Leeuwin-class survey vessel
HMAS Leeuwin in 2013
|Builders:||NQEA, Cairns, Queensland|
|Succeeded by:||Planned Australian offshore combatant vessel|
|Type:||Hydrographic Survey Ship|
|Length:||71.2 m (234 ft)|
|Beam:||15.2 m (50 ft)|
|Draught:||4.3 m (14 ft)|
|Propulsion:||4 x GEC Alsthom 6RK 215 generators, 2 x Alsthom electric motors, 2 shafts
1 x Schottel bow thruster
|Speed:||18 knots (33 km/h; 21 mph)|
|Range:||18,000 nautical miles (33,000 km; 21,000 mi) at 9 knots (17 km/h; 10 mph)|
|Complement:||10 officers, 46 sailors, up to 5 trainees|
STN Atlas 9600 ARPA navigation radar; I-band.
C-Tech CMAS 36/39; hull mounted high frequency active sonar
Atlas Fansweep-20 multibeam echo sounder
Atlas Hydrographic Deso single-beam echo sounder
Klein 2000 towed sidescan sonar array
|Armament:||2 x 12.7 mm machine guns|
|Aircraft carried:||1 x AS 350B Squirrel (not permanently embarked)|
The Leeuwin class is a two-ship class of hydrographic survey vessels operated by the Royal Australian Navy (RAN). Leeuwin and Melville were ordered from NQEA in 1996, and were commissioned in 2000. The ships are capable of charting waters up to 6,000 metres (20,000 ft) deep, carry three Fantome class survey boats, and can operate an AS 350B Squirrel helicopter. In addition to surveying duties, since 2001 both vessels have been used to supplement the RAN patrol force. Leeuwin and Melville are based at HMAS Cairns, and are active as of 2012.
Design and construction
The ships have a displacement of 2,170 tons at full load. They are 71.2 metres (234 ft) long, with a beam of 15.2 metres (50 ft), and a draught of 4.3 metres (14 ft). Main propulsion machinery consists of four GEC Alsthom 6RK 215 diesel generators, which supply two Alsthom electric motors, each driving a propeller shaft. A Schottel bow thruster is fitted for additional manoeuvrability. Maximum speed is 18 knots (33 km/h; 21 mph), with a range of 18,000 nautical miles (33,000 km; 21,000 mi) at 9 knots (17 km/h; 10 mph).
Each ship is fitted with a STN Atlas 9600 APRA I-band navigational radar. The vessels are fitted with a C-Tech CMAS 36/39 hull-mounted high-frequency active sonar. In addition, the ships carry an Atlas Fansweep-20 multibeam echo sounder and an Atlas Hydrographic Deso single-beam echo sounder, and a Klein 2000 towed sidescan sonar array. The sonars and echo sounders allow the vessels to chart waters up to 6,000 metres (20,000 ft) deep. There are three sets of davits fitted; although normally used to carry the 10.7-metre (35 ft) Fantome class survey boats, they can be configured for other small craft. In addition, they carry a RHIB and two utility boats. The Leeuwins are fitted with a helicopter deck for an AS 350B Squirrel helicopter (detached from 723 Squadron), although lack long-term hosting facilities. They are armed with two single 12.7 mm machine guns.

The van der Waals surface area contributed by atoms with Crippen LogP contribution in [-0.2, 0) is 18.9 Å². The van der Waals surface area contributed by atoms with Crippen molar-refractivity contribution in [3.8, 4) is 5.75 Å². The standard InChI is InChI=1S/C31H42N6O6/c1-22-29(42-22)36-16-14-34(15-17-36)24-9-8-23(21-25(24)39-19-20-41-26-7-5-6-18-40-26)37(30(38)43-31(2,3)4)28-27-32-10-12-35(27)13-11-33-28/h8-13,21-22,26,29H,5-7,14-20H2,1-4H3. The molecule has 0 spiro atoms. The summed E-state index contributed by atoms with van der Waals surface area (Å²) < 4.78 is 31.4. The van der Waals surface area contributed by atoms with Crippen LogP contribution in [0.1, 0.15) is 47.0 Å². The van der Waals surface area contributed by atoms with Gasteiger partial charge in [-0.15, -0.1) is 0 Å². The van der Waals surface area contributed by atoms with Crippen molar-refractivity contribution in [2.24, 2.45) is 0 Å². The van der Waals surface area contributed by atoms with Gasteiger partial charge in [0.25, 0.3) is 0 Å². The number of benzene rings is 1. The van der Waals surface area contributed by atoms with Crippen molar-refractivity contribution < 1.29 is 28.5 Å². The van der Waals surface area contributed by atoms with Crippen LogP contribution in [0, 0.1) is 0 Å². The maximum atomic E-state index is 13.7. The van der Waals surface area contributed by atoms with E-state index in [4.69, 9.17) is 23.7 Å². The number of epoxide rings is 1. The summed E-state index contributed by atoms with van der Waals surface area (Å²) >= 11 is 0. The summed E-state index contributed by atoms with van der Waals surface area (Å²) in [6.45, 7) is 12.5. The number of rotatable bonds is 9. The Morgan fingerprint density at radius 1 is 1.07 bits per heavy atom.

The ship's company consists of 10 officers and 46 sailors. In addition, up to 5 trainees can be accommodated. The Leeuwins were the first RAN ships to use a multi-crewing concept, with three complements used to operate the two vessels.
The two ships were ordered from NQEA on 2 April 1996, and built at the company's shipyard in Cairns, Queensland. Construction of Leeuwin commenced in August 1996, and she was launched in July 1997, while Melville was laid down in May 1997 and launched in June 1998. The vessels underwent a joint commissioning ceremony on 27 May 2000. The ships initially bore the pennant numbers "HS 01" and "HS 02" respectively, but these were changed in 2004 to "A 245" and "A 246".
In late 2001, both ships began operations to supplement patrol forces and counter illegal immigration as part of Operation Relex, in addition to normal surveying duties. The survey ships were selected as they had greater range and seakeeping capabilities that the Fremantle class patrol boats. In January 2002, Leeuwin and Melville were repainted from white to grey.
|HMAS Leeuwin (A 245)||30 August 1996||19 July 1997||27 May 2000|
|HMAS Melville (A 246)||9 May 1997||23 June 1998||27 May 2000|
- Saunders (ed.), Jane's Fighting Ships 2008-2009, p. 33
- Wertheim (ed.), The Naval Institute Guide to Combat Fleets of the World, p. 26
- Bateman et al., in Rothwell & VanderZwaag (eds.), Towards principled ocean governance, p. 130
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- "Surveying Ship (AGS)". Royal Australian Navy.